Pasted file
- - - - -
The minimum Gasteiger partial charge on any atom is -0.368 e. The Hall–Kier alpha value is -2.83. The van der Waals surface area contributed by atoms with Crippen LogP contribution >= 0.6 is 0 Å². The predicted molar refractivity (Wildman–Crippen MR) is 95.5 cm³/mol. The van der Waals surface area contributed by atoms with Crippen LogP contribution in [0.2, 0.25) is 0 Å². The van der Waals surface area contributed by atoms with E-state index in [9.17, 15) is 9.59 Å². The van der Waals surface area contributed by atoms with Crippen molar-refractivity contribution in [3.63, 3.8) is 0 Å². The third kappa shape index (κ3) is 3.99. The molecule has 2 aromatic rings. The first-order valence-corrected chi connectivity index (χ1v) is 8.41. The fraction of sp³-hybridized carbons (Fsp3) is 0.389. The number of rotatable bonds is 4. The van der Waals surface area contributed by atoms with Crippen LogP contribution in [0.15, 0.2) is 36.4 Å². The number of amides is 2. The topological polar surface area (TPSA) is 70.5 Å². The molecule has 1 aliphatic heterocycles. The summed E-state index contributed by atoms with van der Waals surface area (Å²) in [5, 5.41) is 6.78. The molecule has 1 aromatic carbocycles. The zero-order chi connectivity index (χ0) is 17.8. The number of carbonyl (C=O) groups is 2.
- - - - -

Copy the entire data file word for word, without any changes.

The minimum Gasteiger partial charge on any atom is -0.368 e. The Hall–Kier alpha value is -2.83. The van der Waals surface area contributed by atoms with Crippen LogP contribution >= 0.6 is 0 Å². The predicted molar refractivity (Wildman–Crippen MR) is 95.5 cm³/mol. The van der Waals surface area contributed by atoms with Crippen LogP contribution in [0.2, 0.25) is 0 Å². The van der Waals surface area contributed by atoms with E-state index in [9.17, 15) is 9.59 Å². The van der Waals surface area contributed by atoms with Crippen molar-refractivity contribution in [3.63, 3.8) is 0 Å². The third kappa shape index (κ3) is 3.99. The molecule has 2 aromatic rings. The first-order valence-corrected chi connectivity index (χ1v) is 8.41. The fraction of sp³-hybridized carbons (Fsp3) is 0.389. The number of rotatable bonds is 4. The van der Waals surface area contributed by atoms with Crippen LogP contribution in [0.15, 0.2) is 36.4 Å². The number of amides is 2. The topological polar surface area (TPSA) is 70.5 Å². The molecule has 1 aliphatic heterocycles. The summed E-state index contributed by atoms with van der Waals surface area (Å²) in [5, 5.41) is 6.78. The molecule has 1 aromatic carbocycles. The zero-order chi connectivity index (χ0) is 17.8. The number of carbonyl (C=O) groups is 2.